A few months ago, I attended the annual AFR Business Summit. All the standard presentations. Mr Forrest told us that China is no threat, the PM told us we’ve had a wasted decade and he’s going to fix it, various business titans and potentates providing their take on a ‘challenging’ business environment and the ‘opportunities’ on offer, and some useful insights from the likes of the Reserve Bank Governor, former Treasurer Peter Costello and head of OECD, Mattias Cormann.

Towards the end of day two, when one can only assume the lesser highlights were scheduled, came Optus CEO Kelly Bayer Rosmarin. You know the one famous for having handled the Optus data breach with such aplomb that most media were calling for her head.

Imagine my, and I assume the organiser’s, surprise when “In Conversation with Kelly Bayer Rosmarin’ turned into a 20-minute speech by the (still) Optus CEO. One that basically adhered to the somewhat facetious maxim in the communication game of – when in a crisis, especially one largely due to your own fault or incompetence, first, be very sympathetic and say sorry it has happened (note the distinction between sorry something happened and sorry you are at fault), then, find someone to blame!

The Optus CEO told us all how hard her team work on intercepting thousands of daily online and data attacks – all except the one that counted, it would appear. She then lauded her team and by implication herself, for working long into the night to ‘fix’ the data breach, when in fact, she was at her country home and Optus took quite few days to admit they had a real problem, even then only at the prompting of federal authorities, and the team working so hard didn’t really fix anything. They simply confirmed who had been compromised.

She also told us that cyber security is a shared business community responsibility – nice way to share the blame. That neither the Federal Police nor the FBI has been able to track down the hackers – it’s not our fault, these guys are too good. That only about 10,000 customer records had been compromised – so why did state authorities replace millions of Drivers Licences. Finally, the coup de grace; to her knowledge no one had been harmed by the breach – how the hell could she know!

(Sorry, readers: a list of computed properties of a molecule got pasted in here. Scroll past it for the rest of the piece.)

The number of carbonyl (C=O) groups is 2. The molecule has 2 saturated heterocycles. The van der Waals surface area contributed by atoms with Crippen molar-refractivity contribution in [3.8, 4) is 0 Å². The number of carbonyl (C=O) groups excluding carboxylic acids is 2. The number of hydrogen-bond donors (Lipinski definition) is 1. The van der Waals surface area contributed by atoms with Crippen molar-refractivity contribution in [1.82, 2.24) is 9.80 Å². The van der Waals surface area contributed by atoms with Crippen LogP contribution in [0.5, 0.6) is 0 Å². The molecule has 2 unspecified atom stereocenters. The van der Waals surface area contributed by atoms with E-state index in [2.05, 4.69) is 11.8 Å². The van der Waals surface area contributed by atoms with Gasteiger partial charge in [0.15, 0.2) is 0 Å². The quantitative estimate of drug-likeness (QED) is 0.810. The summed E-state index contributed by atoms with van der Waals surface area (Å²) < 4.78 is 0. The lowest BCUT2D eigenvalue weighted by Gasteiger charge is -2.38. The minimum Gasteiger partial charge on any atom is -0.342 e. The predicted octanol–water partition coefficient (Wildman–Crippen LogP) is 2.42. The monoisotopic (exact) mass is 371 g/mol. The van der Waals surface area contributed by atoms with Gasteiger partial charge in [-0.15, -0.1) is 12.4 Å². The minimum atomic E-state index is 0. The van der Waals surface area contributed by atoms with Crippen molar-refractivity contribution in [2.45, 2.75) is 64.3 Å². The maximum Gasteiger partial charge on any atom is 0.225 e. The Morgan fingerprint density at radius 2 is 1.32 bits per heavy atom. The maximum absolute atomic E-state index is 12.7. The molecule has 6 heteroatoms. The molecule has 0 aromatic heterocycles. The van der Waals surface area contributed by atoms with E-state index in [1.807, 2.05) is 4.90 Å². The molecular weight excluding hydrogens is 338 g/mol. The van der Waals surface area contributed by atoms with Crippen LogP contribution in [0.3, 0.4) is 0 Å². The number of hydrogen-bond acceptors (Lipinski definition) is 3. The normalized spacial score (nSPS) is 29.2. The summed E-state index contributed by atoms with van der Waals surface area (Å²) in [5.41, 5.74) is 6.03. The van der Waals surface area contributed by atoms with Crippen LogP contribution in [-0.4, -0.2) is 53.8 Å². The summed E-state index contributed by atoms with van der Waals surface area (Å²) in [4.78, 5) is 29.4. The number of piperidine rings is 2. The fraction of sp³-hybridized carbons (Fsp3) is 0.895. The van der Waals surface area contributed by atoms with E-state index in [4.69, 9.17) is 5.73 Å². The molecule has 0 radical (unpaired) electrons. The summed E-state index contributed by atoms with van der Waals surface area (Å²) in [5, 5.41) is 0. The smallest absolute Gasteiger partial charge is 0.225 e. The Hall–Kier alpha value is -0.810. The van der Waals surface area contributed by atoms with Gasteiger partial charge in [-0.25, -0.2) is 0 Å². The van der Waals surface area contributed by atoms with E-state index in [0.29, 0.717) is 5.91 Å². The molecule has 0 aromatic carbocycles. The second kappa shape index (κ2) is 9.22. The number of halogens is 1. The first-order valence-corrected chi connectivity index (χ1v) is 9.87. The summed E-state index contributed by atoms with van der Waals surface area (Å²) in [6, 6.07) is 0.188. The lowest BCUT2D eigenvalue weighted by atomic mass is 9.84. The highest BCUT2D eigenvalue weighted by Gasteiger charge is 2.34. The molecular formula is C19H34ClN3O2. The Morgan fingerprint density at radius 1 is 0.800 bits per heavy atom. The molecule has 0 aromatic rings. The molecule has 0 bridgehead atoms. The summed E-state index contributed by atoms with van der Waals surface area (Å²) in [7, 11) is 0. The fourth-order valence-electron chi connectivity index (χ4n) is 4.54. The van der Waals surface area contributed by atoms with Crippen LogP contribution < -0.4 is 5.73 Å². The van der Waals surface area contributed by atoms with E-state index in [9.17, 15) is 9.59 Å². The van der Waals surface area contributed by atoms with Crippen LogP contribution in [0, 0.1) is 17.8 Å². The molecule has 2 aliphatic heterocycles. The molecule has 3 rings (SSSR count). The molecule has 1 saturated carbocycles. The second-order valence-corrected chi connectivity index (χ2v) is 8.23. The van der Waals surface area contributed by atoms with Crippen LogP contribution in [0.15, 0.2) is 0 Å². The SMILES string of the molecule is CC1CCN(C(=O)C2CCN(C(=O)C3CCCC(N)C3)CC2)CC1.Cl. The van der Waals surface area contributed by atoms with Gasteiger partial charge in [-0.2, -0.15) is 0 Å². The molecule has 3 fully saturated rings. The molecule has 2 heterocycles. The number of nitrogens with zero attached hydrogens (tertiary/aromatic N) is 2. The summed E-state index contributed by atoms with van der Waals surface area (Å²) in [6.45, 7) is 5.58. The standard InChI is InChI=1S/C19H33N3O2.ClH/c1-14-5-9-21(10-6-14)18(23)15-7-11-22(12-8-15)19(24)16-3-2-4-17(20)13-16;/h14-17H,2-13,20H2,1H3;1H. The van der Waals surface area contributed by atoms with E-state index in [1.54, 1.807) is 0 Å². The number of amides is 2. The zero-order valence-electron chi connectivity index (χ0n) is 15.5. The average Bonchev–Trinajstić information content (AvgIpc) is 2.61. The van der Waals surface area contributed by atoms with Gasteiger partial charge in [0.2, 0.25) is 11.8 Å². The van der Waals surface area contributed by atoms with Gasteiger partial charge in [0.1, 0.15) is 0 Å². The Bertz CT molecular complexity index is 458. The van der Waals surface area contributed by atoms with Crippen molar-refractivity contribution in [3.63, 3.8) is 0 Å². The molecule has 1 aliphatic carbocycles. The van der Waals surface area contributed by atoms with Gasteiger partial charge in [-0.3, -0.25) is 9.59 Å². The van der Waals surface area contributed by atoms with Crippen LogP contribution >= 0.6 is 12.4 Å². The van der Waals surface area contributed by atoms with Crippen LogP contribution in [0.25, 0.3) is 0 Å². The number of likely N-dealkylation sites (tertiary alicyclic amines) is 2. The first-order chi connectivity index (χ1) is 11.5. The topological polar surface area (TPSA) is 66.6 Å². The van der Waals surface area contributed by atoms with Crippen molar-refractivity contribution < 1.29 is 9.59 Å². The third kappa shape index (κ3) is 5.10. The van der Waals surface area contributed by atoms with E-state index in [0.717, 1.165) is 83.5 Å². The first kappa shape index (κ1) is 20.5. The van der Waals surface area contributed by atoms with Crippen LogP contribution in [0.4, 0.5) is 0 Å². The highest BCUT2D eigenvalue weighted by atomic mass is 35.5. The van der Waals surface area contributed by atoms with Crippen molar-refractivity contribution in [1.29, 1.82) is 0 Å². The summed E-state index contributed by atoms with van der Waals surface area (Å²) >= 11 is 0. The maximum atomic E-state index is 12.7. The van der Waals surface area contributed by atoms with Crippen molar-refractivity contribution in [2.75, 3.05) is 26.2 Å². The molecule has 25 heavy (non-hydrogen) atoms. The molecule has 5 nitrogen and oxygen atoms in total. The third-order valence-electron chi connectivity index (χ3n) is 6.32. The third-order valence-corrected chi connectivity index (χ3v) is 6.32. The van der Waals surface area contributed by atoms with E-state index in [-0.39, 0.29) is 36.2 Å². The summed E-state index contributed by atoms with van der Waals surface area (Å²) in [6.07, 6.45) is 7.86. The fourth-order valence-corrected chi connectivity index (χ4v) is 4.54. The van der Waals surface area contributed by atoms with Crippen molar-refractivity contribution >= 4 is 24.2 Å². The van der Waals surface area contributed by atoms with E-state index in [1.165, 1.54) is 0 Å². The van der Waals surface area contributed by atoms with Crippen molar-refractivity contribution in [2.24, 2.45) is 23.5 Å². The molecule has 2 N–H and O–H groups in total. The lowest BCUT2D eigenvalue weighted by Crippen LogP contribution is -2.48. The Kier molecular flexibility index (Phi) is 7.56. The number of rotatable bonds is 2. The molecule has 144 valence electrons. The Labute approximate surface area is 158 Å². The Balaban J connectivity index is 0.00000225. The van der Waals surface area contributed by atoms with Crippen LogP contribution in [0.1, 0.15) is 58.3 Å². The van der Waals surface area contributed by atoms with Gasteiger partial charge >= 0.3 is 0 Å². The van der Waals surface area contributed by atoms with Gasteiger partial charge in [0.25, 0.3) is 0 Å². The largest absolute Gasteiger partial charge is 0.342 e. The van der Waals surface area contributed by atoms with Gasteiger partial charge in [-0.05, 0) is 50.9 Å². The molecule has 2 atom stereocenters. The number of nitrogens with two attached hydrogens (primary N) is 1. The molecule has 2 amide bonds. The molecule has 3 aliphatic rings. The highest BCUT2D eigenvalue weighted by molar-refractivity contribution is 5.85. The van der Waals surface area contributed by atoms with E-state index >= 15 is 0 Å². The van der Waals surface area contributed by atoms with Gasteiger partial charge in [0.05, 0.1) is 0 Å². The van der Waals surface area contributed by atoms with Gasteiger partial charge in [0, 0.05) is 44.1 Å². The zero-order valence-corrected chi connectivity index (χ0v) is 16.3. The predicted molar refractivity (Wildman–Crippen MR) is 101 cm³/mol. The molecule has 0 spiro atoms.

All in all, a stunning performance. One demonstrating total lack of recognition of the public perception of the situation, seeking to absolve her and her company of responsibility, trying to share the blame far and wide and basically denying the obvious facts. In fact, so arrogant, unself-aware and hubristic that the Australian’s Margin Call Editor, Yoni Bashan, wrote, the next day, “Optus CEO Kelly Bayer Rosmarin set a new benchmark for corporate arrogance in her speech to The Australian Financial Review’s Business Summit on Wednesday, when she cast blame on almost everyone but herself for the outcome of the telco’s cyberattack in September.”

How can CEOs get it so wrong? How can obvious failure be paraded as some sort of success and the gaining of ‘learnings’? How can there be no accountability for poor performance?
But it gets worse. Ms Bayer Rosmarin’s head of PR, Sally Oelerich – famous for a trainwreck interview on 2GB’s Ben Fordham Live (Google it) – was recently held up by a PR conference organiser as a keynote speaker able to provide ‘learnings from the management of the Optus data breach’.  I’m sure she had ‘learnings’ to share, just as I suspect she had a hand in her boss’ ambush speech at the AFR Business Summit. `

However, two things trouble me. First, we again witness failure being turned into some form of example, perhaps even an heroic one. Second, such people are highly paid senior executives of major companies. They are supposed to know this stuff, not learn on the job. That’s for the interns to do.

Over the last few years, I’ve heard about the latest three letter acronyms that are supposed to make companies better performing and contributing community participants. There was CSR – Corporate Social Responsibility – nice idea and basically another name for corporate philanthropy that has been going on for ever. Then came ESG – Environment, Society & Governance – essentially a fancy way of buying into the green push, giving away some money and not stealing from shareholders. Now we have DIE – Diversity, Inclusion and Equity – basically a cover for quotas and manufacturing equality of outcomes.

Perhaps it is time we return to some key principles, covered by an acronym I’ve just made up – CRA – Competence, Responsibility & Accountability.